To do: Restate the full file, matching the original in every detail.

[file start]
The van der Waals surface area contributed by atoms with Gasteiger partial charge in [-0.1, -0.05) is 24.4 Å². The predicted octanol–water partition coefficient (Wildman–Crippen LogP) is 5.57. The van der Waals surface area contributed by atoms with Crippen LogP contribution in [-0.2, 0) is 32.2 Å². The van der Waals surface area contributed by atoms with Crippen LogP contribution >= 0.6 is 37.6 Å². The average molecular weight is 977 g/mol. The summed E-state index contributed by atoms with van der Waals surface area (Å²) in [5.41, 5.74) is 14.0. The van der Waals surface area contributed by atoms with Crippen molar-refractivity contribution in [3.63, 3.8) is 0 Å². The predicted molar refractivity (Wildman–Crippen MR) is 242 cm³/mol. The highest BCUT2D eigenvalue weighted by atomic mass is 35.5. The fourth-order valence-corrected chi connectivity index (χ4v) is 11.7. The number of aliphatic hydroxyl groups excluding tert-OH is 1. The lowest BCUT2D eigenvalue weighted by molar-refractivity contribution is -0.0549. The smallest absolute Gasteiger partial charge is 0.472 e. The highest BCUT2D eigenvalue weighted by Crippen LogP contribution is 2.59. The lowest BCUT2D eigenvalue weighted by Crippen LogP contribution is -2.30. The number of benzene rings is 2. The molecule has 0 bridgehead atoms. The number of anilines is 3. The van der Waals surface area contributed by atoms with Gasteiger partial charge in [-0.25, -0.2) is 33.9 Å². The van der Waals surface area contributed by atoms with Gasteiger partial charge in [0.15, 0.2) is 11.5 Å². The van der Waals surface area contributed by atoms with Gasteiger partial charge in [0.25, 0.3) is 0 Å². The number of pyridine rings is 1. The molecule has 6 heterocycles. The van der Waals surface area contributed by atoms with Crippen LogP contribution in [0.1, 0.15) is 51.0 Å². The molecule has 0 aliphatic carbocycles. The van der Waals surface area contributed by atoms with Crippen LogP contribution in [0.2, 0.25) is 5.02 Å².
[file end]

The van der Waals surface area contributed by atoms with Gasteiger partial charge in [-0.1, -0.05) is 24.4 Å². The predicted octanol–water partition coefficient (Wildman–Crippen LogP) is 5.57. The van der Waals surface area contributed by atoms with Crippen LogP contribution in [-0.2, 0) is 32.2 Å². The van der Waals surface area contributed by atoms with Crippen LogP contribution >= 0.6 is 37.6 Å². The average molecular weight is 977 g/mol. The summed E-state index contributed by atoms with van der Waals surface area (Å²) in [5.41, 5.74) is 14.0. The van der Waals surface area contributed by atoms with Crippen molar-refractivity contribution in [3.63, 3.8) is 0 Å². The predicted molar refractivity (Wildman–Crippen MR) is 242 cm³/mol. The highest BCUT2D eigenvalue weighted by atomic mass is 35.5. The fourth-order valence-corrected chi connectivity index (χ4v) is 11.7. The number of aliphatic hydroxyl groups excluding tert-OH is 1. The lowest BCUT2D eigenvalue weighted by molar-refractivity contribution is -0.0549. The smallest absolute Gasteiger partial charge is 0.472 e. The highest BCUT2D eigenvalue weighted by Crippen LogP contribution is 2.59. The lowest BCUT2D eigenvalue weighted by Crippen LogP contribution is -2.30. The number of benzene rings is 2. The molecule has 0 bridgehead atoms. The number of anilines is 3. The van der Waals surface area contributed by atoms with Gasteiger partial charge in [-0.25, -0.2) is 33.9 Å². The van der Waals surface area contributed by atoms with Gasteiger partial charge in [0.15, 0.2) is 11.5 Å². The van der Waals surface area contributed by atoms with Gasteiger partial charge in [0.25, 0.3) is 0 Å². The number of pyridine rings is 1. The molecule has 6 heterocycles. The van der Waals surface area contributed by atoms with Crippen LogP contribution in [0.1, 0.15) is 51.0 Å². The molecule has 0 aliphatic carbocycles. The van der Waals surface area contributed by atoms with Crippen LogP contribution in [0.2, 0.25) is 5.02 Å².